Launched in the fall, the COVID-19 Community Coordinators (CCC) program provides financial support to culturally specific organizations across the state. Like HAP, each CCC-funded organization has created hotlines staffed by coordinators familiar with the needs and languages of the specific community their organization serves.
Coordinators help community members find and get critical resources needed to deal with health and other concerns caused by the impact of COVID-19, including employment, food access, housing, child care, and legal rights.
Kou Thao, director of the MDH’s Center for Health Equity, explained that the CCC program came about after individuals from a number of different culturally focused organizations said they needed help to support their communities.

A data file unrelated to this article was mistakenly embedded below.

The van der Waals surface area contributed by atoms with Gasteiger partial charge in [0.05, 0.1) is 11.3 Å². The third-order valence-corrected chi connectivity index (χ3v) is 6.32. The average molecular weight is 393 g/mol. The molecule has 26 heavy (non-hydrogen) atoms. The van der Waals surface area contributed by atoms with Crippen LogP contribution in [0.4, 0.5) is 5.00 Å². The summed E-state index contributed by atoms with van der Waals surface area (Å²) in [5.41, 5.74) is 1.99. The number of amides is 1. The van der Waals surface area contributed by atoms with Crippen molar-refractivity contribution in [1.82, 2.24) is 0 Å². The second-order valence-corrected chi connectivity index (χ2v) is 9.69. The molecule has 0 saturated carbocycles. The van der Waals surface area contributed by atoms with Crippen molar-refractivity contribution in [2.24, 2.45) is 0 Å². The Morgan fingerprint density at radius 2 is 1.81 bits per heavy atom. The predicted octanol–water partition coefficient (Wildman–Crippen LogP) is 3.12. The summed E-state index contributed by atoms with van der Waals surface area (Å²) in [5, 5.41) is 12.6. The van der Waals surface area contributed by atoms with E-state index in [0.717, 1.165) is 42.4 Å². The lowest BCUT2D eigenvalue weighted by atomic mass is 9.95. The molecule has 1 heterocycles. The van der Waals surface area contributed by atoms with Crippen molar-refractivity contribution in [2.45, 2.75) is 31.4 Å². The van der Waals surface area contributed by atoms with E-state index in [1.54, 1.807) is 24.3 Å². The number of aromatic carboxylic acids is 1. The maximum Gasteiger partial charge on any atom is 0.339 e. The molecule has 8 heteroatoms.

“There were a number of requests from communities for the state to provide greater investment for their needs and resources,” Thao said. “We created the initiative and requested funding from COVID-relief dollars.” The program, Thao said, was awarded around $10 million for 2020, with another $10 million to continue the work into 2021.
“In the end, we were able to fund about 40 organizations statewide that are reaching communities of color and members of the disability and LGBTQ communities,” he said.
COVID-19 Community Coordinator programs are funded to do three main bodies of work, Thao explained.
The first, he said, is to “do outreach and engagement to communities around COVID-19 information, like where to get tested, how to find test sites, how to register at test sites.”
The CCC program also funds COVID-19 hotlines like the one at HAP, Thao said: “Those hotlines are fully staffed and available 5 to 7 days a week.” Like the callers to the HAP hotline, he continued, “Members of some communities don’t always feel comfortable calling the state and asking questions for a number of reasons, including language needs. The people on these [culturally specific] lines have a deeper understanding of the specific communities they are serving.”